Dutch Financial magazine 29 November 2007


Loss of local expertise Companies are running considerable risks when processing their VAT liabilities in shared service centres (SSC). Much expertise in the area of VAT tends to be lost when such service centres are set up and companies are running a serious risk of facing assessments, penalties and interest charges.

In the Netherlands, penalties can be as high as 25% to 100% of the original VAT imposed in the assessment. In other countries, penalties are even higher.


Chaotic VAT management is the result of not taking account of the consequences of centralisation, particularly when merged departments are transferred to low-wage countries. The true experts, such as those with a thorough knowledge of VAT, are not usually transferred with the departments and leave the enterprise, often taking their specific know-how with them. The reason departments are clustered in SSCs is to save costs.


Documented processes and controls For (large) organisations, merging activities eliminates duplication and redundancy. Moreover, low-cost labour in countries such as India and Poland – which are popular locations for setting up SSCs – represents an additional saving, often enhanced by local subsidies.

As someone with wide experience in VAT consultancy, I know that decisions to establish an SSC rarely, if ever, consider the implications for specific VAT regulations. This is why, in practice, so many things go wrong in the area of VAT. The problems often have to be resolved without the support of those individuals with the relevant expertise.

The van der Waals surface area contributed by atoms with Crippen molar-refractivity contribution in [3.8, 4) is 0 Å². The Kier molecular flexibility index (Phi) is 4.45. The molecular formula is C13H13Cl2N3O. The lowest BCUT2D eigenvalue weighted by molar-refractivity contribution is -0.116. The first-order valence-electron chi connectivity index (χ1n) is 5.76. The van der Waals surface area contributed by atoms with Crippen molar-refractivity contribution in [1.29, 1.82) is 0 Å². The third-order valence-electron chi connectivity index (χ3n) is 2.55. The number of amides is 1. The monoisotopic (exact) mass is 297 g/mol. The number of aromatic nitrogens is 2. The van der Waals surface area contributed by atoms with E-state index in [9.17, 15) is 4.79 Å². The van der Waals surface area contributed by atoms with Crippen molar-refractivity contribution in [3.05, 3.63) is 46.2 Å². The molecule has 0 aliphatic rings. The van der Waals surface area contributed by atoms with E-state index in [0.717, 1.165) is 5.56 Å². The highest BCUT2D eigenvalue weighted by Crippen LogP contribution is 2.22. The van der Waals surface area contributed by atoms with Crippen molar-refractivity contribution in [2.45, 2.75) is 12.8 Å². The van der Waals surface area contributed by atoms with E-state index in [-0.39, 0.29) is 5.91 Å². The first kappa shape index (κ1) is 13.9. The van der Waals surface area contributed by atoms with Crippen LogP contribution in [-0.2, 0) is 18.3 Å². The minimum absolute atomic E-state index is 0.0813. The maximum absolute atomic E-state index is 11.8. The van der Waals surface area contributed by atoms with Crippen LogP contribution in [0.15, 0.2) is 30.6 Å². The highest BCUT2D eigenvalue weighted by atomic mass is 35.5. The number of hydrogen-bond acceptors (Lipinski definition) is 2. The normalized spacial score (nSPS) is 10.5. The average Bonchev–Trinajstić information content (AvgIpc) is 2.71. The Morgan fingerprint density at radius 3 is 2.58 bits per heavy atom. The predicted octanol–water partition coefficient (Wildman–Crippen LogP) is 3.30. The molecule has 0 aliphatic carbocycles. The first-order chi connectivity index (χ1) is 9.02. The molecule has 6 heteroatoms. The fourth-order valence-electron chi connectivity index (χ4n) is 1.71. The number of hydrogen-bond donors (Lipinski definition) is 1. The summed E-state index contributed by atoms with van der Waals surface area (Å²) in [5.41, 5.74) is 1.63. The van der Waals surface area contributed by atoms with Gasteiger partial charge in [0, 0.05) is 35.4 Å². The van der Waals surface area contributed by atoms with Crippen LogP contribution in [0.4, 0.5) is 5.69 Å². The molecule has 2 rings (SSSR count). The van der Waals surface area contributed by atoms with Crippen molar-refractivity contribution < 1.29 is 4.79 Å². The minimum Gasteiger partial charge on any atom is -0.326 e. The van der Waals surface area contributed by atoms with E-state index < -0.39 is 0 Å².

The VAT experts have left the organisation and the processes have either not been or inadequately described. Then all hell breaks loose when the tax inspector pays a visit. VAT regulations differ per country and are therefore highly specific. VAT regulations in Europe show very little harmony and a great deal of divergence.

Dealing with the VAT matters of a multinational’s various branches constitutes a considerable challenge for an expert like me, much more so for an Indian or Polish SSC employee. While many (administrative) processes can be automated, many VAT decisions require individual attention, something that is impossible without the relevant expertise and watertight procedures.

Any organisation clustering services in an SSC must pay particular attention to VAT, which is and remains a local tax levy. This means local expertise must be on hand when decisions are taken and changes in tax regulations are incorporated into operations.


Richard Cornelisse is a partner at Ernst & Young Tax Advisers



Written by Richard Cornelisse
 Richard LinkedIn

Richard advises multinational businesses in improving the efficiency and effectiveness of their Indirect Tax Function and Tax Control Framework.

He started his career as a manager at Arthur Andersen and then became a partner in EY where I led the indirect tax performance team for Netherlands and Belgium. Currently he is a senior managing director of Phenix Consulting.

Richard has over 20 years’ experience advising clients on international VAT issues. He is specialized in the tax aspects of financial transformations, shared service centre migration, and post merger integration work. Richard is also somewhat of a mentor, giving back to the profession. If you are interested in conversation and discussion, please feel free to contact him.